Upon arrival in Dublin

In this run-down place with its wide stairs                                                                                  and landings I will sleep for five fitful nights.                                                                                At this small basin I will wash, and in it will clean                                                                      my clothing and linen – I teach, research, flat-

hunt from a six-bed dormitory. One foot in the door,                                                                 the other on the streets, constantly hopping from hostels                                                           to hotels to B&Bs and back, for the better part of three                                                      month, at some times halfway living in a UCD cube farm.

Neither fitting in with the properly settled property                                                            owners nor with the boozy folks at the inner-city                                                                evening corner, with English too good for a foreigner,

not good enough to be Irish –                                                                                                              a philosopher treading on unfamiliar terrain. A strange                                                        heart looking for home and a foothold. A new beginning.

 

(Published in Writing Home. The ‘New Irish’ Poets, 15 October 2019. Dedalus Press, Dublin. Edited by Pat Boran & Chiamaka Enyi-Amadi)

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Melodies like stories waiting

OLYMPUS DIGITAL CAMERA

Melodies like stories waiting

We said an early farewell to a not-cold-enough winter,                                                     worried if spring, once more, would be a too-dry season                                                  because of a climate catastrophe we could not fully comprehend.

How small our worries then – or so it seems now!                                                              Locked in, locked down we listen                                                                                                      to birds returning, building homes on branches, unperturbed,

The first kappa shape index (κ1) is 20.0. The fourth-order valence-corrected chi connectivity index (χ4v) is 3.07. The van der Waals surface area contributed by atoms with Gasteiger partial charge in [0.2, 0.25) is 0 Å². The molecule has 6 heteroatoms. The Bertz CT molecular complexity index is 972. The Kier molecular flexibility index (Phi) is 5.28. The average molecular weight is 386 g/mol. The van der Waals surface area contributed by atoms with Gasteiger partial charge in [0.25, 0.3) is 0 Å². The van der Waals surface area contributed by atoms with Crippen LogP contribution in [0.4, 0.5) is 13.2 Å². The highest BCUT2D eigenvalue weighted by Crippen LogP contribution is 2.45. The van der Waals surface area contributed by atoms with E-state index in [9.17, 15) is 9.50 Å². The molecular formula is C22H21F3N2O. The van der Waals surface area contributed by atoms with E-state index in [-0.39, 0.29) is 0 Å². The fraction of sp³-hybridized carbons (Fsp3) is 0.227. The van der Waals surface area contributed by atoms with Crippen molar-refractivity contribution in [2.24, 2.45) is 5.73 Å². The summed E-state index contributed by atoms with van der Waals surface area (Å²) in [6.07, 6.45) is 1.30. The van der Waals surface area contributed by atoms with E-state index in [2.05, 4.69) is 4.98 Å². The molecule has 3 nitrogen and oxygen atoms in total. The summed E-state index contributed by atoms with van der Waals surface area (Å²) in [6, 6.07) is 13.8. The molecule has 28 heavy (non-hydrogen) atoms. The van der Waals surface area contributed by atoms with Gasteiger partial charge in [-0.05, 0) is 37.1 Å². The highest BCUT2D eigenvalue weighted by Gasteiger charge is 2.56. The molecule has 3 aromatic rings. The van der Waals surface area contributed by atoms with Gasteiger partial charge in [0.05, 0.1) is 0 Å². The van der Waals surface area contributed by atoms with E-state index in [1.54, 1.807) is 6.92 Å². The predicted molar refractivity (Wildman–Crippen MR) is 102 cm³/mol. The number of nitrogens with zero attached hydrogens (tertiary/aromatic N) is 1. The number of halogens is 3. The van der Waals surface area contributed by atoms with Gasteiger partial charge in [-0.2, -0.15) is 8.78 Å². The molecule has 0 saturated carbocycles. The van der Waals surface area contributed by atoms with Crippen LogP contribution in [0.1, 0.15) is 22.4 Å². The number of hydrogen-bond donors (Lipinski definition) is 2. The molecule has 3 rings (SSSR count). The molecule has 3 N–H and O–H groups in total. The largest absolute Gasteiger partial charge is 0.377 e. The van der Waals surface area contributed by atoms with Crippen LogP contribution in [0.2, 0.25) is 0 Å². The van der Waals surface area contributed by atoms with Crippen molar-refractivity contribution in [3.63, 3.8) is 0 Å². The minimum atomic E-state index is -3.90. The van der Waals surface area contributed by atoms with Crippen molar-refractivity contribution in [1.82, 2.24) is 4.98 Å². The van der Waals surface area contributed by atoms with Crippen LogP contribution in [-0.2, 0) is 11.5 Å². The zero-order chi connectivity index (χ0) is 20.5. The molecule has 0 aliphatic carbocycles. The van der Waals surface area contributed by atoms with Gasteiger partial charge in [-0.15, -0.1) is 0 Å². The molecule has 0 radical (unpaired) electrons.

in trees growing beside our homes we become                                                              acquainted with again, have even learned to despise.                                                         Homes we have quickly learned to be hacked off about –

we sit and watch television                                                                                                               will not be revolutionized, so, after all, there might be something                                             to be said, to be sung in favour of birdsong –

melodies like stories waiting to be heard.                                                                                       Or we’re out and about as far                                                                                                             as we’re allowed for a stroll down by the river,

into the countryside where system-relevant                                                                         farmers have resorted hard clumps of soil –                                                                             earth turned upside down after the ploughshare.

The day will come when we can unlock and catch up again                                                        by the river, in the fields, in pubs and pavement cafes.                                                              Let our voices, then, be a summer’s green –

melodies like stories waiting to be told.

 

(Published in PENdemic, 20 April 2020)

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Postcard

OLYMPUS DIGITAL CAMERA

Postcard

For the most part, the weather is acceptable,                                                                               the sun already warm over Falcarragh Beach                                                                            were it not for nasty gales hitting us cool                                                                                     and unexpected. What does it profit us,